The continuous struggle for human equality for Black Americans in the United States spans centuries. The recent Black Lives Matter protests that have followed the killings of George Floyd, Breonna Taylor, and Ahmaud Arbery by police officers are now being compared, in the media, to the civil unrest of the1960s. At that time, the national response to the assassination of Martin Luther King, Jr.—combined with ongoing protests over civil rights and the Vietnam War—plunged an already divided nation more deeply into turmoil.
Then and now, Cleveland holds a symbolic place in the history of civil rights in America, consistently ranking among America's poorest and most segregated cities. From the Hough uprising and the "Glenville shootout," to the most recent Black Lives Matter protests and all of the events of the intervening five decades—the founding of the United Freedom Movement, the election of Mayor Carl Stokes, the desegregation of Cleveland’s public schools, the killings of Tamir Rice, Malissa Williams, and Timothy Russell by police—Cleveland’s history on civil rights and racism is the nation’s history.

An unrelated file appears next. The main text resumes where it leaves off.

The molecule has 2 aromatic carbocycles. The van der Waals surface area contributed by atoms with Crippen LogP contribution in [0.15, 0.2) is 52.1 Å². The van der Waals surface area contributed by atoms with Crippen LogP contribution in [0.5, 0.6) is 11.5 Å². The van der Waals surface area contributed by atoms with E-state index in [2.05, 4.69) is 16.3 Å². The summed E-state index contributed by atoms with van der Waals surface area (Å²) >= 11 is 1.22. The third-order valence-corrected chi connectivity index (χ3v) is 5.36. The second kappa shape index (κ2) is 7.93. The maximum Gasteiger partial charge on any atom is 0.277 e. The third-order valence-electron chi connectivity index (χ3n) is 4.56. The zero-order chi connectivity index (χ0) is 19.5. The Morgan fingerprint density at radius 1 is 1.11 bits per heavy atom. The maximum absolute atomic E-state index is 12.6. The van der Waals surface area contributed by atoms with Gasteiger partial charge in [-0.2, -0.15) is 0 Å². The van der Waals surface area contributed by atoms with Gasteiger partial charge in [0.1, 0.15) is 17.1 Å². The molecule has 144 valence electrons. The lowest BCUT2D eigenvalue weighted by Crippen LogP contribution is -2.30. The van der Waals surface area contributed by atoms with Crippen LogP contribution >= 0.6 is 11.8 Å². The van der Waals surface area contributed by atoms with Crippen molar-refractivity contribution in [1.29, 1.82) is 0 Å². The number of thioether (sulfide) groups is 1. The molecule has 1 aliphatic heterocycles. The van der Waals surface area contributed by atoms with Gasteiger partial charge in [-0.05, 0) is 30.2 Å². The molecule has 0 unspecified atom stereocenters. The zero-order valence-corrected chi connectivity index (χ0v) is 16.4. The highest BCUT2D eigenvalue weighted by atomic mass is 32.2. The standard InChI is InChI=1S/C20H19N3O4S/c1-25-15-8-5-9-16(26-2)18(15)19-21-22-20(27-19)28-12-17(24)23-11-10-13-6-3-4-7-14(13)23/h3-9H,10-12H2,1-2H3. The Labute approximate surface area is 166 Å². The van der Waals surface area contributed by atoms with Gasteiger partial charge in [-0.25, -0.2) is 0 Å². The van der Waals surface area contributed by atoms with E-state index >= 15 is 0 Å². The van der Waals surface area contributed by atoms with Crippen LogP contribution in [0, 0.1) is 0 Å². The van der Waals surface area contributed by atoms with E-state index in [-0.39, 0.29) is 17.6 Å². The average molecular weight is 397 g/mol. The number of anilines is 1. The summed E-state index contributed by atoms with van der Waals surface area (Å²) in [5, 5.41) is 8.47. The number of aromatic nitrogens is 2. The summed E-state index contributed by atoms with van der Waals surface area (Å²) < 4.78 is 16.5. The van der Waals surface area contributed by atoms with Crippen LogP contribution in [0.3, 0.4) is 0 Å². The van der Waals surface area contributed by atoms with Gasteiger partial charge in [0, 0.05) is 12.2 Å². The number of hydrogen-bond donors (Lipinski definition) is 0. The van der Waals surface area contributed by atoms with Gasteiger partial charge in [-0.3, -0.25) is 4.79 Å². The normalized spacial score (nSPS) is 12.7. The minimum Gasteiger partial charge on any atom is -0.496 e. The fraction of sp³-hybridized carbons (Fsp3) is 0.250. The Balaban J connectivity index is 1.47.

Join us as an intergenerational panel of leaders, all whom held leadership positions at the Cleveland Branch of the NAACP throughout the las 60 years, discuss how the lessons from previous civil rights movements can and are influencing what is being done today.
The livestream will be available beginning at 12 p.m. Have questions? Tweet them at @TheCityClub or send a text to 330.541.5794.